Why isn’t the Books and Brew coffee area adequately stocked? They are out of milk constantly. Earlier last week, there was no milk up there at 9 a.m., and by the end of the day there still wasn’t any milk. Today, there was no milk and no tea. If these were the only two instances, I could forgive it, but this is a chronic problem up there. If you are going to go to the trouble to have coffee areas outside the Wood Center facility, make certain there are sufficient supplies so the poor workers don’t have to apologize all day for not being able to do their jobs.


Books and Brew has had some equipment malfunction and break down over the past couple of weeks, which is why they haven’t been able to stock milk overnight. We have been working with Facilities Services to get the equipment up and running so those issues won’t happen for the future. Chartwells’ leadership will be contacted about the tea and any other items.

— Pamm Zierfuss-Hubbard, contracts manager, UAF Dining Services and Contract Operations


I saw on the Summer Sessions page today that UAF is offering any student who comes up for the summer a free round-trip airline ticket from Seattle. It’s a great idea…but where is the money coming from?


Good question. Alaska Dreaming was designed to attract Lower 48 students who would otherwise not attend Summer Sessions at UAF.  Each student coming is required to enroll and complete a minimum of six credits. The income from those six credits is a minimum of $1,152 ($192 X 6) with lower division credit. A round-trip airline ticket from Seattle is less than $400. That is a net gain of $752 to Summer Sessions. These students also provide UAF with additional income for fees and dorm utilization. It is also a way to market UAF to the Lower 48 in hopes that these students may decide to stay into the academic year.  Alaska — try it, you will love it.

— Michelle Bartlett, director, UAF Summer Sessions and Lifelong Learning


The lights for the Nenana parking lot were out Feb. 2, but the lights in the bus hut were still working. On Feb. 3, I noticed the lights for the Patty parking lot were also out. This morning [Feb. 6], the lights for both Nenana and Patty parking lots and the bus hut were out. This is a potentially dangerous situation with vehicles pulling in and out with pedestrians in the lot. The conditions in the lot leaves open the potential for assaults. When will this be fixed?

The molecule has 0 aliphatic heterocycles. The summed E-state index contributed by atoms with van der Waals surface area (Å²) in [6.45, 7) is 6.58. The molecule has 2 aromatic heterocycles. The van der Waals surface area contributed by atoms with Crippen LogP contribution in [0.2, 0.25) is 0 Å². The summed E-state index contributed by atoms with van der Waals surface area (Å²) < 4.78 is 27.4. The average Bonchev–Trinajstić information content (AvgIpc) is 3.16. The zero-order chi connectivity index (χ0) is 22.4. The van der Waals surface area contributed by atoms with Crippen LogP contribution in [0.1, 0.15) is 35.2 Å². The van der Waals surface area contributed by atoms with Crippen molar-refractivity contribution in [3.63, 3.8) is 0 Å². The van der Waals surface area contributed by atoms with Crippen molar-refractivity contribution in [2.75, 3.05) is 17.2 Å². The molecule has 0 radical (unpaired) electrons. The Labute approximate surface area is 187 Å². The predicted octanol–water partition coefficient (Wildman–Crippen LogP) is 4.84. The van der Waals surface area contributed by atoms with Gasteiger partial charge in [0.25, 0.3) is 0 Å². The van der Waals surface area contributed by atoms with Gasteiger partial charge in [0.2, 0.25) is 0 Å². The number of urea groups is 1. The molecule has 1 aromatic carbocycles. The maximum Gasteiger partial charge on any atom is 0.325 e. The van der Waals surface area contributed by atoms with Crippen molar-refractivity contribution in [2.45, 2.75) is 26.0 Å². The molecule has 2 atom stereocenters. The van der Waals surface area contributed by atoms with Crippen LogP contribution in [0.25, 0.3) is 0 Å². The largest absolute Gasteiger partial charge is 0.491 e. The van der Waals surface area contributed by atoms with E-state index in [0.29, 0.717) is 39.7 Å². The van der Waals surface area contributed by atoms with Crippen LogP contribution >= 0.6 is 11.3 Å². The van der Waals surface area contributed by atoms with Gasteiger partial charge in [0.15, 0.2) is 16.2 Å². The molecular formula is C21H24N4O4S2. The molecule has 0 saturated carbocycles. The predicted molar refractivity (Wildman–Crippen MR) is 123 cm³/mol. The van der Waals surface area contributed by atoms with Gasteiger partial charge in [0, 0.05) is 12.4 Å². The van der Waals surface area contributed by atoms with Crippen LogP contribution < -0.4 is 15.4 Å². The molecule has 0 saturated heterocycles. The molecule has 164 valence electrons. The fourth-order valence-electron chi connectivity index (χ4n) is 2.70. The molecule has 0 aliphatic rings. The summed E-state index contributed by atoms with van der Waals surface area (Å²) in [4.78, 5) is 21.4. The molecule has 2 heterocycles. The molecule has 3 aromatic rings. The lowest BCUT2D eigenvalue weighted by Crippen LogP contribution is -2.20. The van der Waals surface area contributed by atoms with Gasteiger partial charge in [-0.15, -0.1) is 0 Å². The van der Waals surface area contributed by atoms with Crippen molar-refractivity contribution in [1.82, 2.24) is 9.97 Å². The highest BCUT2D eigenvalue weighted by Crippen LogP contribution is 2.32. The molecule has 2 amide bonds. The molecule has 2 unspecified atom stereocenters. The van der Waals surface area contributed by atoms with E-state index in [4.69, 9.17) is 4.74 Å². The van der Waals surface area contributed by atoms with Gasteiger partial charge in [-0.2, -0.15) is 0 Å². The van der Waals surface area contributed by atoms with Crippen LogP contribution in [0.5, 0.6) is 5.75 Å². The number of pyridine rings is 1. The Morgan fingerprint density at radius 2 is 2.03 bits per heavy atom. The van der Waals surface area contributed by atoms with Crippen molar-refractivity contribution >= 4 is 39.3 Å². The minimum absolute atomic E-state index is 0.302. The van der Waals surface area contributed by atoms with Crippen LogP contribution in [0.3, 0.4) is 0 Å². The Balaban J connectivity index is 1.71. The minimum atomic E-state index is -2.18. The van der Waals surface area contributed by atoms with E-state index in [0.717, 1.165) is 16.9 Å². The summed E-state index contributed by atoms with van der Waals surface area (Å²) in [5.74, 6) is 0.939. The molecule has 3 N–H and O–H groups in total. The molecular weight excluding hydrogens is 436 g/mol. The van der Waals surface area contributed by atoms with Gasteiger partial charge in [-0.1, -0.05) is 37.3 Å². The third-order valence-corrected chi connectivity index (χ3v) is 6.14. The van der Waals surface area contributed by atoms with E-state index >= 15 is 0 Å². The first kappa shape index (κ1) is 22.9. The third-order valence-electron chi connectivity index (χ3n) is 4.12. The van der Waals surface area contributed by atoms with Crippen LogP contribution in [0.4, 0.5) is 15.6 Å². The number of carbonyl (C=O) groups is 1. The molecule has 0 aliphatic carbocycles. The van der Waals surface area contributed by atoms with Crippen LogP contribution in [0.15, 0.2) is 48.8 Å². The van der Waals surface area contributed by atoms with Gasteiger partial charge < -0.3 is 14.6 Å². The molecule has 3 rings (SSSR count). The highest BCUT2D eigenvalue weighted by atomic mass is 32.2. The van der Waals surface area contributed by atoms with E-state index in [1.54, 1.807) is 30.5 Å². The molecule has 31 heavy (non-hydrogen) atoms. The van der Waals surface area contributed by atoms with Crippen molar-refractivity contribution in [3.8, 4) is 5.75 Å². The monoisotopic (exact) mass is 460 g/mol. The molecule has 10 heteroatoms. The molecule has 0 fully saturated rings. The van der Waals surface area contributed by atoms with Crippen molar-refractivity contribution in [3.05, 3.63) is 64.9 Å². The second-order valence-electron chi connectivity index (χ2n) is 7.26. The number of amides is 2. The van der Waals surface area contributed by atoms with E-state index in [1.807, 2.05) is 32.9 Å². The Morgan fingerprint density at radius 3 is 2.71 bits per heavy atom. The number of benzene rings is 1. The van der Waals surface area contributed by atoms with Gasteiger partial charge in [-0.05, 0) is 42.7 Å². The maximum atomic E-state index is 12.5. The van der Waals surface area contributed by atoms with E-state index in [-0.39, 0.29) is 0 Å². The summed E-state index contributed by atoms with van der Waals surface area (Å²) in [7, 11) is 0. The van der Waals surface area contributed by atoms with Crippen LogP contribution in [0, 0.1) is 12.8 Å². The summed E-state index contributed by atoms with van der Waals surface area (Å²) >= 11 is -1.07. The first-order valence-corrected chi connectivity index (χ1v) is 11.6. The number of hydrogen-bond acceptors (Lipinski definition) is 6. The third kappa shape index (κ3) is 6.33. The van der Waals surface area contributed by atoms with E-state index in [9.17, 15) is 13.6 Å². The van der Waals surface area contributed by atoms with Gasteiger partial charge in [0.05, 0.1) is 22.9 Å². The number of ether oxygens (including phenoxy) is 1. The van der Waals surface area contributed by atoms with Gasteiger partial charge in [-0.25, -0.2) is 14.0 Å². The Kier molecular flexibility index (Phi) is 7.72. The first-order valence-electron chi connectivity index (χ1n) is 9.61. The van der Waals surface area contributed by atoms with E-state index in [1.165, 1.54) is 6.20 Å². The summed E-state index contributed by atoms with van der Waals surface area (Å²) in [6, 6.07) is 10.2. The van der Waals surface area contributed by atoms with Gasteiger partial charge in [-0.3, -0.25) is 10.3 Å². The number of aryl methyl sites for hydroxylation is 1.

We are investigating the reason behind the loss of power to this location of the campus and we’re focused on making the repair ASAP.

— Darrin “Bear” Edson, UAF superintendent of operations


Are the Board of Regents or the UA President’s Office being reviewed by Strategic Pathways? I might have missed this on the Strategic Pathways website, but it doesn’t appear the President’s Office or the Board of Regents are under any of the same examination or review as other units during the Strategic Pathways process.
It is often repeated in our society that one hallmark of a good leader is the leader’s willingness to do the same as they ask of others. In other words, a good leader won’t ask someone to do something the leader would be unwilling to do themselves. If they are being reviewed, where can I find this information? If the president and Board of Regents are not being reviewed under Strategic Pathways, may I respectfully request a review team be formed and these two units be included for phase 3?


In the spring of 2015, President Pat Gamble charged me with assembling a team to review statewide programs and services to examine the essential role for UA administration. President Jim Johnsen endorsed the plan when he came on board and a group, led by me as chief strategy and budget officer, reviewed all key functions handled at the University of Alaska systemwide offices.

The Board of Regents, appointed by the governor as the policy-making body for the university, was not included in the review.

In April of last year, Johnsen announced more than 113 recommendations, including reductions in functions and positions as well as changes in locations and duties for some staff. Statewide will continue to provide critical policy direction, shared services, lead collaboration efforts and aid in increasing efficiency across the university system.